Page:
Gayle Anderson reports new research between paleontologists at the La Brea Tar Pits and Museum and orthopedic surgeon Dr. Robert Klapper at Cedars-Sinai could enhance patient care.

According to an article on the Cedars-Sinai Blog, “…The long-debated question among paleontologists?: Twelve thousand years ago, when the smilodon, or saber-toothed cat, roamed what is now Wilshire Boulevard, did the predator hunt alone or in packs?

After examining bone specimens at the La Brea Tar Pits and Museum using modern imaging technology, Dr. Klapper concluded the lion-sized animals must have been pack animals.

Dr. Klapper, researchers from the La Brea Tar Pits and Museum, and staff at the S. Mark Taper Foundation Imaging Center used advanced CT scans to examine pelvis and thigh bones of saber-toothed cats.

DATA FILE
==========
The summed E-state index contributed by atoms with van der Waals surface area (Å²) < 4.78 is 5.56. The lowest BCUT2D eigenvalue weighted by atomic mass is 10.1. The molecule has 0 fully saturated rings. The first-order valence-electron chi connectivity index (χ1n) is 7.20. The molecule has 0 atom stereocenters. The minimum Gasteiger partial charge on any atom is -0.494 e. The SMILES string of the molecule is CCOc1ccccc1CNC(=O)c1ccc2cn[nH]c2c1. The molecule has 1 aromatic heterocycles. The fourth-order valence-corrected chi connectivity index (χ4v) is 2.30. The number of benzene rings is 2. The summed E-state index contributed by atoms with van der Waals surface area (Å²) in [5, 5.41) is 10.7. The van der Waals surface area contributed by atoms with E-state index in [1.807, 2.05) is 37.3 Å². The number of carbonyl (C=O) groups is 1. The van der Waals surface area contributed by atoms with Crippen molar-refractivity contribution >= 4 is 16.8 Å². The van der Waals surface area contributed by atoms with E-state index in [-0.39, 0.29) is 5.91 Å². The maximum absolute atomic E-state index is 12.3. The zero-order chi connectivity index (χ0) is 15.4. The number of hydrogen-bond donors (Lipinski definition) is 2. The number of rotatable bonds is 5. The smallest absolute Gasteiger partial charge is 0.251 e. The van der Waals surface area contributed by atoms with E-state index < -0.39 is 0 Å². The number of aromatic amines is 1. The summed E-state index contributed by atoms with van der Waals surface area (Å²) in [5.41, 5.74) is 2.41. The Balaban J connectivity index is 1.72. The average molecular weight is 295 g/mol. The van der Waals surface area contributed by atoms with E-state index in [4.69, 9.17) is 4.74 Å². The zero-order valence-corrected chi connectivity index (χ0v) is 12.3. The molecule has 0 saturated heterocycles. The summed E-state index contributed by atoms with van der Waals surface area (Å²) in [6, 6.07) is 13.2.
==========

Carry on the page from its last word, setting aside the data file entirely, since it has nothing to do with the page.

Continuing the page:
One of the specimens they examined revealed the animal had been born with dysplasia, an abnormal development of the hip joint. It’s highly unlikely this animal could have survived on its own, according to Dr. Klapper.

 Dr. Klapper hopes his work with these prehistoric bones will translate to better treatment options for human patients with dysplasia. The saber-toothed cats were larger than most humans, making them an ideal study for unusually sized prostheses.

The team says research like this could help create prostheses in new in-between sizes to help a wider variety of patients…”

The new research and the CT study are now on display at the George C. Page Museum / La Brea Tar Pits, 5801 Wilshire Boulevard, Los Angeles, CA, 213 763 3499,